APPEAL from the Circuit Court of Cook County; the Hon. THOMAS
R. CASEY, JR., Judge, presiding.
MR. PRESIDING JUSTICE ADESKO DELIVERED THE OPINION OF THE COURT:
Plaintiff, The Northern Trust Company, brought an action as holder of a retail installment contract to recover a deficiency balance alleged to be due from defendant-buyer, Sell Kuykendall, after the repossession and resale of an automobile. A bench trial was held which resulted in a finding for the plaintiff-holder against the defendant-buyer, who appeals from the judgment entered against him. The issues presented for review are (1) whether the holder violated the Retail Installment Sales Act in its dealings with the buyer and (2) whether the holder may recover a deficiency if in fact it violated certain provisions of the Retail Installment Sales Act. A brief statement of the facts follows.
On October 11, 1966, defendant Sell Kuykendall (hereinafter "the buyer") executed a retail installment contract for the purchase of a used 1962 Ford automobile for $1,450.80. On the same date, The Northern Trust Company (hereinafter "the holder") purchased the contract from the seller. The buyer failed to make several installment payments and as a result the holder repossessed the automobile in September of 1967. The holder resold the automobile on October 6, 1967, for $500.00. The net deficiency established by the holder was $687.47.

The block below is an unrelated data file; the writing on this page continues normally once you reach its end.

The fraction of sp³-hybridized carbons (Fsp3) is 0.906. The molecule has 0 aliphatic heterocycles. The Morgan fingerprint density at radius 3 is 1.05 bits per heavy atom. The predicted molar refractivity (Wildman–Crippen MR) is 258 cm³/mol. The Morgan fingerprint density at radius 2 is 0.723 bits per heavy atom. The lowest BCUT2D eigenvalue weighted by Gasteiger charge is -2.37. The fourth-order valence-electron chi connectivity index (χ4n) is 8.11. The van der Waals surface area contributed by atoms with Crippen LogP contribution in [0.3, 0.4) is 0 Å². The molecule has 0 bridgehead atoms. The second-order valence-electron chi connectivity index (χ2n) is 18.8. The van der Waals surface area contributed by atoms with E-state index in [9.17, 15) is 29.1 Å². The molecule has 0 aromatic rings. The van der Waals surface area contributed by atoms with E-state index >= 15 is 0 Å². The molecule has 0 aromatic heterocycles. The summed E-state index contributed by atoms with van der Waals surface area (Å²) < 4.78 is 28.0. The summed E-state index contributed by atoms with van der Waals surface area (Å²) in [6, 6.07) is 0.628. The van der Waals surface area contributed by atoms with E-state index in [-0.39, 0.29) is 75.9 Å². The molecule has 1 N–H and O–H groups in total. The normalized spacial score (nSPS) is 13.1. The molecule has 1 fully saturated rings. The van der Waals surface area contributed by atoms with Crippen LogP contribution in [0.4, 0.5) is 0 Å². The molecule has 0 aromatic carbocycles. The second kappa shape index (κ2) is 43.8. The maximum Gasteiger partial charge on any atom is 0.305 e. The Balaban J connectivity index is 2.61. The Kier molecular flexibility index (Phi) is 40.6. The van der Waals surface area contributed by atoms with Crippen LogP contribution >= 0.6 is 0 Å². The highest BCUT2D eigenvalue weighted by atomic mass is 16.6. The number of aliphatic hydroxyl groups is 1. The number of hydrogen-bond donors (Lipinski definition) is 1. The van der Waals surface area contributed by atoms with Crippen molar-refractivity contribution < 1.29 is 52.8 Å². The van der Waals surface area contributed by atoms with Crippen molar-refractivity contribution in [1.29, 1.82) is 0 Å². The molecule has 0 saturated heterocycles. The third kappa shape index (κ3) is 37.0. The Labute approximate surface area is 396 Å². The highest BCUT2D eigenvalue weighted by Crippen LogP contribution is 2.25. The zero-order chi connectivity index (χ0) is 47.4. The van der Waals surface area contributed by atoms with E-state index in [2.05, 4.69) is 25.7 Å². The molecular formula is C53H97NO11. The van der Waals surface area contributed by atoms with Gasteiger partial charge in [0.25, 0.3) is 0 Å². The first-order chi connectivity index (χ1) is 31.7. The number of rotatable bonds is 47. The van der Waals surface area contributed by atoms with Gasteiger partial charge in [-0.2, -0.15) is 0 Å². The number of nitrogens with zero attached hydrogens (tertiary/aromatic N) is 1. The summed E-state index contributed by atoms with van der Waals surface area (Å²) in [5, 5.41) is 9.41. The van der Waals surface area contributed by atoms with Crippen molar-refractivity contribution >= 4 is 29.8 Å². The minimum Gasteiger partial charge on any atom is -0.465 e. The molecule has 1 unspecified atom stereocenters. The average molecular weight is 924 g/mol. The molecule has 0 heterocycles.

On May 28, 1968, the holder filed a complaint against the buyer and on May 29, 1968, obtained a judgment by confession against the buyer for $788.71, which was the deficiency of $687.47 plus attorney fees in the amount of $101.24. On July 17, 1968, the judgment was opened and the buyer filed his answer. On November 7, 1969, the cause was tried before the court without a jury and the court found for the holder and confirmed the judgment against the buyer. On December 8, 1969, the buyer filed his notice of appeal from the judgment entered on May 29, 1968 and the order entered on November 7, 1969.
At the trial on November 7, 1969, the evidence of the holder was as follows: The holder mailed a notice of sale to the buyer at 3525 West Monroe Street in Chicago, Illinois, via registered mail. The notice was returned to the holder "unclaimed". The address for the buyer appearing on the retail installment contract was 3525 West Monroe Street. However, a "personal loans ledger" admitted in evidence for the holder with the last entry thereon dated October 17, 1967, set forth the buyer's address as 3537 West Madison Street in Chicago, Illinois. The date set forth in the notice of sale was September 28, 1967, but it was not sold until 7 or 8 days later because there were no buyers for the automobile on September 28, 1967.